I caught hold of the prepping bug and began to put a BOB together three years ago.  At first the bag was just a black back pack I found in our closet which I slowly stocked with the gear I believed that I needed.  I started purchasing items a little at a time from places like Walmart as I did not have funds to buy the name brand high end gear I desired.  You can actually obtain some fairly good items/gear from the mega marts fairly inexpensively however.  The Maglite, Energizer WeatherReady crank LED flashlight and Buck 110 folding knife are the best name brand buys I scored from Walmart.  Another excellent way to get great deals on your gear is to make purchases through Amazon.  If you pay attention and place only the items that offer free shipping at Amazon in your cart you can have an entire order ship for free.  I had an order for gear that totaled over a hundred dollars which shipped for free.  

The BOB pictured above is my current configuration of gear and bags.  I say current because as I mentioned in part 1 of this post BOB’s tend to evolve over time or carry on as a work in progress.  Some individuals even change up there BOB’s gear with the change of seasons.  I chose a Maxpedition Sabercat VersiPack in olive drab as my BOB and later added the Condor H2O bottle pouch in order to carry all of my gear.  The H2O pouch carries my two pots, water bottle, Leatherman Wave multi-tool, emergency blanket, some paracord and a magnesium bar.  For day hikes I split off and carry my H2O pouch with gear inside and have the basic survival equipment needed in an emergency.  The picture below shows all of my gear with the exception of my tarp and sleeping gear.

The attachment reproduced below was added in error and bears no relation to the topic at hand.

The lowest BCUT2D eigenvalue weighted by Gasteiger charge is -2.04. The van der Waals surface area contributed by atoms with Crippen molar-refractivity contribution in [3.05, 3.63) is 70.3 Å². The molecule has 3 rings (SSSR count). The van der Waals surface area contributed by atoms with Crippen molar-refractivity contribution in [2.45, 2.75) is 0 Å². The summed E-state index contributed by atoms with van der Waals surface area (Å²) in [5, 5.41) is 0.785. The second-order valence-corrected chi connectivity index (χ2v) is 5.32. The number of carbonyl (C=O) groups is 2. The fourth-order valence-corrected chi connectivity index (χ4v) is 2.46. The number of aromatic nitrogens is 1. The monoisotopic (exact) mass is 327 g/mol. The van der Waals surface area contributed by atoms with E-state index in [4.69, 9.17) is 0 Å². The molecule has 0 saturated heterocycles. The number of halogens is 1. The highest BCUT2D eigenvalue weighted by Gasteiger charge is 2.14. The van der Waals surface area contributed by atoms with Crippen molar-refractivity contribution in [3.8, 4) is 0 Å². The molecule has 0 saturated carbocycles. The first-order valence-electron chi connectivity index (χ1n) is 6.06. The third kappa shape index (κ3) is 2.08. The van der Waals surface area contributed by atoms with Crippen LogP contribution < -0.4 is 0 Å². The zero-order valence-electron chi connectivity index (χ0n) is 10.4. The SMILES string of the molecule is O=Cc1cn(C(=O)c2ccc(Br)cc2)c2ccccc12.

My BOB contains the following items:

  • Maxpedition Sabercat Versipack bag
  • Condor H2O water bottle pouch
  • Nalgene water bottle
  • Two cook pots/drinking cups and forks/spoons
  • Folding cook stove and  2 Sterno fuel cans
  • Food for 3 meals per day with a snack
  • Fire starting kit with fire steel, tin foil, water proof matches, Vaseline soaked cotton and a pencil sharpener
  • Fleece beanie cap, pair of work gloves, mosquito head net/fishing net and 2 bandanas
  • 1 crank LED flashlight and 3 other flashlights
  • Ham radio and FRS/GMRS radio
  • 4 AA batteries
  • Toilet paper, tooth brush, tooth paste, bar of soap, compressed towels and bug repellent 
  • Compass, emergency whistle/thermometer, knife sharpener and lip balm
  • Sunscreen, duct tape, pain relievers, tent stakes, thread and needles
  • Signal mirror, lighter and birthday candle
  • First aid kit, poncho and emergency blanket
  • Gallon size plastic bag, coffee filters, local map and navigation instructions
  • Shovel and hand saw
  • Survival knife
  • Hunting knife
  • Multi-tool
  • Paracord
  • Notepad, pens, pencil, and sharpies

My BOB is kept in the vehicle I drive and there is also another different one in the vehicle my wife drives.  Our two daughters that are still at home with us each have a 72 hour kit that I am continuing to build on as well.  If you are new to prepping or are just getting started with a BOB, or 72 hour kit hang in there and build on it a little at a time.  Before long you will have a fully functional BOB with the gear you need.